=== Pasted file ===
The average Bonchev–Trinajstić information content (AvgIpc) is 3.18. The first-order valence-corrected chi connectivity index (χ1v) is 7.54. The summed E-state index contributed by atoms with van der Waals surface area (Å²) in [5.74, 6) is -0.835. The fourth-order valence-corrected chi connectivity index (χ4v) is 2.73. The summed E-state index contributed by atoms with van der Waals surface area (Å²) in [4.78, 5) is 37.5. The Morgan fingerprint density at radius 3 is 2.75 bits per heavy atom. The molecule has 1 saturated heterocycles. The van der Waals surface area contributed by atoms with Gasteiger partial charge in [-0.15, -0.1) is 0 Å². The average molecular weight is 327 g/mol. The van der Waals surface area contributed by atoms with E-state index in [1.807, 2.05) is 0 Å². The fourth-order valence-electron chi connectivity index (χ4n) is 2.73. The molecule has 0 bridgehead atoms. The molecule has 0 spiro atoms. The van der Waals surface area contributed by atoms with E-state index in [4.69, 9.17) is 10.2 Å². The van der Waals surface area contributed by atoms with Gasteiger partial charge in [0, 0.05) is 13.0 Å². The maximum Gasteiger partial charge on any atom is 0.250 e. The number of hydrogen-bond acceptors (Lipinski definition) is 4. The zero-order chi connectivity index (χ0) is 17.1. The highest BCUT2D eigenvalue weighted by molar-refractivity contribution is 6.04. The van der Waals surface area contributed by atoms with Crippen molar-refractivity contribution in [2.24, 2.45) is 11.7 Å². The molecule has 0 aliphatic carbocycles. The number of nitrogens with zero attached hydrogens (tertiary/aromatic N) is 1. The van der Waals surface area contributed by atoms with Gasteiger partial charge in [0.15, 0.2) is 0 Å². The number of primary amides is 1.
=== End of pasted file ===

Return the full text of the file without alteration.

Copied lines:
The average Bonchev–Trinajstić information content (AvgIpc) is 3.18. The first-order valence-corrected chi connectivity index (χ1v) is 7.54. The summed E-state index contributed by atoms with van der Waals surface area (Å²) in [5.74, 6) is -0.835. The fourth-order valence-corrected chi connectivity index (χ4v) is 2.73. The summed E-state index contributed by atoms with van der Waals surface area (Å²) in [4.78, 5) is 37.5. The Morgan fingerprint density at radius 3 is 2.75 bits per heavy atom. The molecule has 1 saturated heterocycles. The van der Waals surface area contributed by atoms with Gasteiger partial charge in [-0.15, -0.1) is 0 Å². The average molecular weight is 327 g/mol. The van der Waals surface area contributed by atoms with E-state index in [1.807, 2.05) is 0 Å². The fourth-order valence-electron chi connectivity index (χ4n) is 2.73. The molecule has 0 bridgehead atoms. The molecule has 0 spiro atoms. The van der Waals surface area contributed by atoms with E-state index in [4.69, 9.17) is 10.2 Å². The van der Waals surface area contributed by atoms with Gasteiger partial charge in [0, 0.05) is 13.0 Å². The maximum Gasteiger partial charge on any atom is 0.250 e. The number of hydrogen-bond acceptors (Lipinski definition) is 4. The zero-order chi connectivity index (χ0) is 17.1. The highest BCUT2D eigenvalue weighted by molar-refractivity contribution is 6.04. The van der Waals surface area contributed by atoms with Crippen molar-refractivity contribution in [2.24, 2.45) is 11.7 Å². The molecule has 0 aliphatic carbocycles. The number of nitrogens with zero attached hydrogens (tertiary/aromatic N) is 1. The van der Waals surface area contributed by atoms with Gasteiger partial charge in [0.15, 0.2) is 0 Å². The number of primary amides is 1.